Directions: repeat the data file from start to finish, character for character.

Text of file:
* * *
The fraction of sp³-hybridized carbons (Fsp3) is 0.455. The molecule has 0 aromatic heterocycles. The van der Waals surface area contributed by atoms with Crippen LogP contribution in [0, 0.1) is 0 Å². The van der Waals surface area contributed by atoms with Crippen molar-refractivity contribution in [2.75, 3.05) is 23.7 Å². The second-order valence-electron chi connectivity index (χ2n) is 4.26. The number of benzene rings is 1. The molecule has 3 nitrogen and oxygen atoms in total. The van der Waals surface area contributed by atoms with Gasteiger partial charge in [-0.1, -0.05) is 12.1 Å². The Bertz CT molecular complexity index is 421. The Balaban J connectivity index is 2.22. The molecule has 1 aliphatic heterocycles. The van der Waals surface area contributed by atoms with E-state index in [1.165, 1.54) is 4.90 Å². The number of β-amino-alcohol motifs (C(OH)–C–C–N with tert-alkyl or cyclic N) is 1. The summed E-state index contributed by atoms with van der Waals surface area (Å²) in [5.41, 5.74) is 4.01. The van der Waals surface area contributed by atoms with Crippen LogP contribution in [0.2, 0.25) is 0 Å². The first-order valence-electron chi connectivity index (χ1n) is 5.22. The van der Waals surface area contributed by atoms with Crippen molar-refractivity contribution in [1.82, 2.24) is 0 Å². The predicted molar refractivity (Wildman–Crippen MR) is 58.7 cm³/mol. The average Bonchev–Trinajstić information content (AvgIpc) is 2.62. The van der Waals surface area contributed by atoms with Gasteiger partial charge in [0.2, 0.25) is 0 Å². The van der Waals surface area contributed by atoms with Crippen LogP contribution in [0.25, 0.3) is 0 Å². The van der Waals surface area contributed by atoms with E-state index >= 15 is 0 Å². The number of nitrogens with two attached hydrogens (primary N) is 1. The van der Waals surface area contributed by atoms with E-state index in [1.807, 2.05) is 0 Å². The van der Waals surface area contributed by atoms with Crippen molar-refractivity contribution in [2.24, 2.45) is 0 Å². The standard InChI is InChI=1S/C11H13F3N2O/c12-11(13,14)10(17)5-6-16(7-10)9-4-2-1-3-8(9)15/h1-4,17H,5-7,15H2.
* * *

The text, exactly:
The fraction of sp³-hybridized carbons (Fsp3) is 0.455. The molecule has 0 aromatic heterocycles. The van der Waals surface area contributed by atoms with Crippen LogP contribution in [0, 0.1) is 0 Å². The van der Waals surface area contributed by atoms with Crippen molar-refractivity contribution in [2.75, 3.05) is 23.7 Å². The second-order valence-electron chi connectivity index (χ2n) is 4.26. The number of benzene rings is 1. The molecule has 3 nitrogen and oxygen atoms in total. The van der Waals surface area contributed by atoms with Gasteiger partial charge in [-0.1, -0.05) is 12.1 Å². The Bertz CT molecular complexity index is 421. The Balaban J connectivity index is 2.22. The molecule has 1 aliphatic heterocycles. The van der Waals surface area contributed by atoms with E-state index in [1.165, 1.54) is 4.90 Å². The number of β-amino-alcohol motifs (C(OH)–C–C–N with tert-alkyl or cyclic N) is 1. The summed E-state index contributed by atoms with van der Waals surface area (Å²) in [5.41, 5.74) is 4.01. The van der Waals surface area contributed by atoms with Crippen LogP contribution in [0.2, 0.25) is 0 Å². The first-order valence-electron chi connectivity index (χ1n) is 5.22. The van der Waals surface area contributed by atoms with Crippen molar-refractivity contribution in [1.82, 2.24) is 0 Å². The predicted molar refractivity (Wildman–Crippen MR) is 58.7 cm³/mol. The average Bonchev–Trinajstić information content (AvgIpc) is 2.62. The van der Waals surface area contributed by atoms with Gasteiger partial charge in [0.2, 0.25) is 0 Å². The van der Waals surface area contributed by atoms with Crippen LogP contribution in [0.25, 0.3) is 0 Å². The van der Waals surface area contributed by atoms with E-state index >= 15 is 0 Å². The number of nitrogens with two attached hydrogens (primary N) is 1. The van der Waals surface area contributed by atoms with E-state index in [1.807, 2.05) is 0 Å². The van der Waals surface area contributed by atoms with Crippen molar-refractivity contribution in [2.24, 2.45) is 0 Å². The standard InChI is InChI=1S/C11H13F3N2O/c12-11(13,14)10(17)5-6-16(7-10)9-4-2-1-3-8(9)15/h1-4,17H,5-7,15H2.